“Prayer that is based upon thought and feeling, then that prayer is participating. Prayer that is based upon need and emotion, that prayer is not participating in a synchronized manner, because it’s based on the ego’s need and emotion.”
“Responsibility is the way to fulfillment, when one recognizes and exercises their responsibility, this is how one is to be free. It’s a way of reconnecting with power for us as humans.”
On his own life, Trudell said, “I see as clearly as I can. The objective is for me to be as real to myself as I can possibly be. The more real I can be to myself, the more real maybe I can be to other people. It’s a challenge.”
Years ago I realized the “version” is what we need to examine as much as the writing itself. It’s very very important to look at WHO wrote it and why. Ellowyn in Pine Ridge, South Dakota shared her tribe’s version of history that differed greatly from American textbooks. That version of my education began in early 1990s in her kitchen.
In Pine Ridge, it’s usually by 4th grade the student turns off and loses interest, Ellowyn told me. (She was a teacher.) The Lakota do not believe what is in the American textbook because their history is left out. She thinks (as do many in her Oglala tribe) that it’s important history is taught at home. It’s oral. It’s not written down. (If you google Oglala Lakota history, it’s generally written by the non-Indian and not accepted by the Oglala.)
My anthropologist sister Dr. Raeschelle Deimel in Vienna Austria and I were also discussing education a few days ago. (She teaches college-level history.) It’s obvious certain “subjects” (like history) are a matter of importance and priority for governments who control our education and what version we get. Not only do they control what we learn but how much, when we learn it, and there is no legal enforcement to measure accuracy or honesty, obviously.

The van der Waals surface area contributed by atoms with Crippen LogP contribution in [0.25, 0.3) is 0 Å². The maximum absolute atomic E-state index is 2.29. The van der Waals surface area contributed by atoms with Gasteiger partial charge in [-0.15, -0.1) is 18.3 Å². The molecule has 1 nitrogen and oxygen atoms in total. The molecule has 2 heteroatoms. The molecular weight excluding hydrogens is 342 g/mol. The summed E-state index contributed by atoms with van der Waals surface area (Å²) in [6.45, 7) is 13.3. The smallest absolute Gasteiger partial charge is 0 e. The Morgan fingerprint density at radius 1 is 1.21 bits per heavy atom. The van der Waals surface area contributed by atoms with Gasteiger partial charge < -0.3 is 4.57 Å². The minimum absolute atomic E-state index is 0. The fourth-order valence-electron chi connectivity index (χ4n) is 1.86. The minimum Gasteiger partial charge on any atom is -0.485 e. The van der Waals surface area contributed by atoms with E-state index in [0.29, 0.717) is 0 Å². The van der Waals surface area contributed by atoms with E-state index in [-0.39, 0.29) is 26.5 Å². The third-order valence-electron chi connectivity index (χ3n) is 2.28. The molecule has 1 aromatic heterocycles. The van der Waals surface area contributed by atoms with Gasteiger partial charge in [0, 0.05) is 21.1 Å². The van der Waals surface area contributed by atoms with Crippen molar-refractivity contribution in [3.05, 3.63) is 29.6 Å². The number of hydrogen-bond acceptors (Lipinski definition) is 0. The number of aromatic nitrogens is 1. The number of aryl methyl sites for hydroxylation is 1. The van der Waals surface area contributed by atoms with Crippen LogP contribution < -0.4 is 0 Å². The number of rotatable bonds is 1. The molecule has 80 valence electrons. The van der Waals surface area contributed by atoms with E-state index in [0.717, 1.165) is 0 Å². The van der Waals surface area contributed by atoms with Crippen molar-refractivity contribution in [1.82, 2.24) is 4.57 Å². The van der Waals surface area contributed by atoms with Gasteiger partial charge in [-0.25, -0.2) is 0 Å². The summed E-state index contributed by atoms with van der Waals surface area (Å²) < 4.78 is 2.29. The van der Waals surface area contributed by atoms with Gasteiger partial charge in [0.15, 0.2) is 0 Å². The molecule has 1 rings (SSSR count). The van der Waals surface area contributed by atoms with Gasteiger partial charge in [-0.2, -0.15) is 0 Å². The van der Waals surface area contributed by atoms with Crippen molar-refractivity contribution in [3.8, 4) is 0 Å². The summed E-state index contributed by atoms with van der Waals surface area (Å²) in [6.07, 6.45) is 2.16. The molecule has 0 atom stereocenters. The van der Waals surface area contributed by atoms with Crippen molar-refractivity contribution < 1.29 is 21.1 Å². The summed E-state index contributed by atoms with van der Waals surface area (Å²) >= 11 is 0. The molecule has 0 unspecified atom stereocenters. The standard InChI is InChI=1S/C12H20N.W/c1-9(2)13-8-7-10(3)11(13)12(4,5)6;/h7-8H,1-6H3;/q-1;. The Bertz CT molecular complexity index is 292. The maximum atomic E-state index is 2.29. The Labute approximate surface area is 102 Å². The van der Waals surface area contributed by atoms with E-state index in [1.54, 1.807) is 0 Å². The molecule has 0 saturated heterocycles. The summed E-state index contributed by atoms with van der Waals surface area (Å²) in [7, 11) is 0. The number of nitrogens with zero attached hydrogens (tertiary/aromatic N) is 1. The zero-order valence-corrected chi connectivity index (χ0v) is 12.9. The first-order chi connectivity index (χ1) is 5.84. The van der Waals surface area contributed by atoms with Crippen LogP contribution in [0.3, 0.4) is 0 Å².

Do parents have a say in what children learn? Yes, kinda. (If you teach at home, choose the version and control the story yourself). (Top Photo: Rae sent me this book and said it’s very important all Americans read it.) I plan to spend my summer reading Zinn ingesting every chapter. I am still a history student on my own.
We in America don’t even recognize the agenda and propaganda in our history textbooks, Rae said.
Sadly too many Americans have turned their backs on history, we decided. Probably too boring. If you went to college you might choose a certain period of history to study in depth. (That would also depend on which professor you get and how good they are.) Now we think it’s a general lack of interest and disgust, as in “what good is history?” to make my life or salary better… or maybe deep down we sixth-sense we’re learning bullshit (?) – perhaps.